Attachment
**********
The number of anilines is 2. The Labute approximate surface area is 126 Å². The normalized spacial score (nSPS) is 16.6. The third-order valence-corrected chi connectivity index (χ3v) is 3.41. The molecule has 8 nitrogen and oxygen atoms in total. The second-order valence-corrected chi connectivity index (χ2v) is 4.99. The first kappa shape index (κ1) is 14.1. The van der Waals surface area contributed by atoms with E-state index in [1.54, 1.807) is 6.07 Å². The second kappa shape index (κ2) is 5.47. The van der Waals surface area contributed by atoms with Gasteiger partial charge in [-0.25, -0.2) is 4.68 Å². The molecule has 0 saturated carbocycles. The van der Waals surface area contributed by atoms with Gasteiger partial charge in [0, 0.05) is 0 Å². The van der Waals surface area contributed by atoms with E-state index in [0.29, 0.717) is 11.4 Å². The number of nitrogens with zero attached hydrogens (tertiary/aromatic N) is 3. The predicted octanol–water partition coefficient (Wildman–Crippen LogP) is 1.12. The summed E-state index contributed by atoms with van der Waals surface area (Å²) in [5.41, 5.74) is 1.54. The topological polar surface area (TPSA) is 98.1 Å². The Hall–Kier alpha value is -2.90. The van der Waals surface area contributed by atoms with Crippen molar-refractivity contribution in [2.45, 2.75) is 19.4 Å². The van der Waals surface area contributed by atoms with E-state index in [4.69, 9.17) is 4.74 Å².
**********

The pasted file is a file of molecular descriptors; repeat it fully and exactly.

The number of anilines is 2. The Labute approximate surface area is 126 Å². The normalized spacial score (nSPS) is 16.6. The third-order valence-corrected chi connectivity index (χ3v) is 3.41. The molecule has 8 nitrogen and oxygen atoms in total. The second-order valence-corrected chi connectivity index (χ2v) is 4.99. The first kappa shape index (κ1) is 14.1. The van der Waals surface area contributed by atoms with E-state index in [1.54, 1.807) is 6.07 Å². The second kappa shape index (κ2) is 5.47. The van der Waals surface area contributed by atoms with Gasteiger partial charge in [-0.25, -0.2) is 4.68 Å². The molecule has 0 saturated carbocycles. The van der Waals surface area contributed by atoms with Gasteiger partial charge in [0, 0.05) is 0 Å². The van der Waals surface area contributed by atoms with E-state index in [0.29, 0.717) is 11.4 Å². The number of nitrogens with zero attached hydrogens (tertiary/aromatic N) is 3. The predicted octanol–water partition coefficient (Wildman–Crippen LogP) is 1.12. The summed E-state index contributed by atoms with van der Waals surface area (Å²) in [5.41, 5.74) is 1.54. The topological polar surface area (TPSA) is 98.1 Å². The Hall–Kier alpha value is -2.90. The van der Waals surface area contributed by atoms with Crippen molar-refractivity contribution in [2.45, 2.75) is 19.4 Å². The van der Waals surface area contributed by atoms with E-state index in [4.69, 9.17) is 4.74 Å².